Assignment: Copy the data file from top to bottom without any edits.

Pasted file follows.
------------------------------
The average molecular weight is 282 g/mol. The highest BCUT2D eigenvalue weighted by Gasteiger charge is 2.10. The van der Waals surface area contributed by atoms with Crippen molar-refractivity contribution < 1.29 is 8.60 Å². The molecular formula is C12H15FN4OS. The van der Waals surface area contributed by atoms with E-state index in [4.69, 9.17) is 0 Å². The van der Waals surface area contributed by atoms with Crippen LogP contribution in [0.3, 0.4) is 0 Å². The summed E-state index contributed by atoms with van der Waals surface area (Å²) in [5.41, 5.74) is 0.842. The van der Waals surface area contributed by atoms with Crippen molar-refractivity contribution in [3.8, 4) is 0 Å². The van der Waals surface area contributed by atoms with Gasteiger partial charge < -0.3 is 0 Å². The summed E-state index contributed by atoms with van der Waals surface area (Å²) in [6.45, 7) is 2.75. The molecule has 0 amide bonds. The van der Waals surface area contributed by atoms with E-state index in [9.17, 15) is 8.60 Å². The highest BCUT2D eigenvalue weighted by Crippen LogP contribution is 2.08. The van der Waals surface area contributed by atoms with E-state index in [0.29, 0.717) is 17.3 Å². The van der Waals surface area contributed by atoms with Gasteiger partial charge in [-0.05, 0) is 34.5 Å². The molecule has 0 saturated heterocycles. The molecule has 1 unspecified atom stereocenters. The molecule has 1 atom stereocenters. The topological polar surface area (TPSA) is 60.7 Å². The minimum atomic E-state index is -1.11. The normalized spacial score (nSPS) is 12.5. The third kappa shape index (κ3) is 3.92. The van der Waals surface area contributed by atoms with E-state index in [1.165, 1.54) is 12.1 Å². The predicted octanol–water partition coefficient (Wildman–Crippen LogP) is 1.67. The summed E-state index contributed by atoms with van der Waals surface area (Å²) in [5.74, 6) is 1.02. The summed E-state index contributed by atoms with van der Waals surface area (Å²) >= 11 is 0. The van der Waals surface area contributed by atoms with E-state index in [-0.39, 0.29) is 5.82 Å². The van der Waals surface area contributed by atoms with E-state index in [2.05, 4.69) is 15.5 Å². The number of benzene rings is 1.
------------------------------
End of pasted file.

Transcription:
The average molecular weight is 282 g/mol. The highest BCUT2D eigenvalue weighted by Gasteiger charge is 2.10. The van der Waals surface area contributed by atoms with Crippen molar-refractivity contribution < 1.29 is 8.60 Å². The molecular formula is C12H15FN4OS. The van der Waals surface area contributed by atoms with E-state index in [4.69, 9.17) is 0 Å². The van der Waals surface area contributed by atoms with Crippen LogP contribution in [0.3, 0.4) is 0 Å². The summed E-state index contributed by atoms with van der Waals surface area (Å²) in [5.41, 5.74) is 0.842. The van der Waals surface area contributed by atoms with Crippen molar-refractivity contribution in [3.8, 4) is 0 Å². The van der Waals surface area contributed by atoms with Gasteiger partial charge < -0.3 is 0 Å². The summed E-state index contributed by atoms with van der Waals surface area (Å²) in [6.45, 7) is 2.75. The molecule has 0 amide bonds. The van der Waals surface area contributed by atoms with E-state index in [9.17, 15) is 8.60 Å². The highest BCUT2D eigenvalue weighted by Crippen LogP contribution is 2.08. The van der Waals surface area contributed by atoms with E-state index in [0.29, 0.717) is 17.3 Å². The van der Waals surface area contributed by atoms with Gasteiger partial charge in [-0.05, 0) is 34.5 Å². The molecule has 0 saturated heterocycles. The molecule has 1 unspecified atom stereocenters. The molecule has 1 atom stereocenters. The topological polar surface area (TPSA) is 60.7 Å². The minimum atomic E-state index is -1.11. The normalized spacial score (nSPS) is 12.5. The third kappa shape index (κ3) is 3.92. The van der Waals surface area contributed by atoms with E-state index in [1.165, 1.54) is 12.1 Å². The predicted octanol–water partition coefficient (Wildman–Crippen LogP) is 1.67. The summed E-state index contributed by atoms with van der Waals surface area (Å²) in [5.74, 6) is 1.02. The summed E-state index contributed by atoms with van der Waals surface area (Å²) >= 11 is 0. The van der Waals surface area contributed by atoms with E-state index in [-0.39, 0.29) is 5.82 Å². The van der Waals surface area contributed by atoms with E-state index in [2.05, 4.69) is 15.5 Å². The number of benzene rings is 1.